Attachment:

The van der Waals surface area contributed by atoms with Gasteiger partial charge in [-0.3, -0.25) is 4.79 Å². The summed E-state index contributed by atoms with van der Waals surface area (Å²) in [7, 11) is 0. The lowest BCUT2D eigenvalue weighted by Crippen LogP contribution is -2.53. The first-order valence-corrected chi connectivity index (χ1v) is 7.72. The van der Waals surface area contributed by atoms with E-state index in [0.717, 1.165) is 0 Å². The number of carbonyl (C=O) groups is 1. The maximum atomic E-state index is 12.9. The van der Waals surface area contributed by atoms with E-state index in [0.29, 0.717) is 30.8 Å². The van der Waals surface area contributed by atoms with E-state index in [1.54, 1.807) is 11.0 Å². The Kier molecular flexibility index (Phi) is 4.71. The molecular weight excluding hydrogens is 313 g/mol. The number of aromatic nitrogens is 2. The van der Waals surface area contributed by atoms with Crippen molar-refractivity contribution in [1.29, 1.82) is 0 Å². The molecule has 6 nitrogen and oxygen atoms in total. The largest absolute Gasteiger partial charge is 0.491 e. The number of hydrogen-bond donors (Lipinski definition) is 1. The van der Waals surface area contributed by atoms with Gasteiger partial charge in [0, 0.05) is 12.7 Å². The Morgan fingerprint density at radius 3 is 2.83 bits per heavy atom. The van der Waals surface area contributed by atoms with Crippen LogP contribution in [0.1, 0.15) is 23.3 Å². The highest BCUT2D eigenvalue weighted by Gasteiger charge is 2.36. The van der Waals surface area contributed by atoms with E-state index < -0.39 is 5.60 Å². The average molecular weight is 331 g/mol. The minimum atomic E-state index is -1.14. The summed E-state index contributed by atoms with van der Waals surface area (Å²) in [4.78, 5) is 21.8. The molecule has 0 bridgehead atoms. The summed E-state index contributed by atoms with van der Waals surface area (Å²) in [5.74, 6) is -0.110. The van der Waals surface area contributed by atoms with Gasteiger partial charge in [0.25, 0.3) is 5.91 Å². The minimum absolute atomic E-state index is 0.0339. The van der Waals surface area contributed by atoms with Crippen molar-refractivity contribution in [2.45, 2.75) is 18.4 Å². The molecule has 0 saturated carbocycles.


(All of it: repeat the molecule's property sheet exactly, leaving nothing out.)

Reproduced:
The van der Waals surface area contributed by atoms with Gasteiger partial charge in [-0.3, -0.25) is 4.79 Å². The summed E-state index contributed by atoms with van der Waals surface area (Å²) in [7, 11) is 0. The lowest BCUT2D eigenvalue weighted by Crippen LogP contribution is -2.53. The first-order valence-corrected chi connectivity index (χ1v) is 7.72. The van der Waals surface area contributed by atoms with E-state index in [0.717, 1.165) is 0 Å². The number of carbonyl (C=O) groups is 1. The maximum atomic E-state index is 12.9. The van der Waals surface area contributed by atoms with E-state index in [0.29, 0.717) is 30.8 Å². The van der Waals surface area contributed by atoms with E-state index in [1.54, 1.807) is 11.0 Å². The Kier molecular flexibility index (Phi) is 4.71. The molecular weight excluding hydrogens is 313 g/mol. The number of aromatic nitrogens is 2. The van der Waals surface area contributed by atoms with Crippen molar-refractivity contribution in [1.29, 1.82) is 0 Å². The molecule has 6 nitrogen and oxygen atoms in total. The largest absolute Gasteiger partial charge is 0.491 e. The number of hydrogen-bond donors (Lipinski definition) is 1. The van der Waals surface area contributed by atoms with Gasteiger partial charge in [0, 0.05) is 12.7 Å². The Morgan fingerprint density at radius 3 is 2.83 bits per heavy atom. The van der Waals surface area contributed by atoms with Crippen LogP contribution in [0.1, 0.15) is 23.3 Å². The highest BCUT2D eigenvalue weighted by Gasteiger charge is 2.36. The van der Waals surface area contributed by atoms with E-state index < -0.39 is 5.60 Å². The average molecular weight is 331 g/mol. The minimum atomic E-state index is -1.14. The summed E-state index contributed by atoms with van der Waals surface area (Å²) in [4.78, 5) is 21.8. The molecule has 0 bridgehead atoms. The summed E-state index contributed by atoms with van der Waals surface area (Å²) in [5.74, 6) is -0.110. The van der Waals surface area contributed by atoms with Gasteiger partial charge in [0.25, 0.3) is 5.91 Å². The minimum absolute atomic E-state index is 0.0339. The van der Waals surface area contributed by atoms with Crippen molar-refractivity contribution in [2.45, 2.75) is 18.4 Å². The molecule has 0 saturated carbocycles.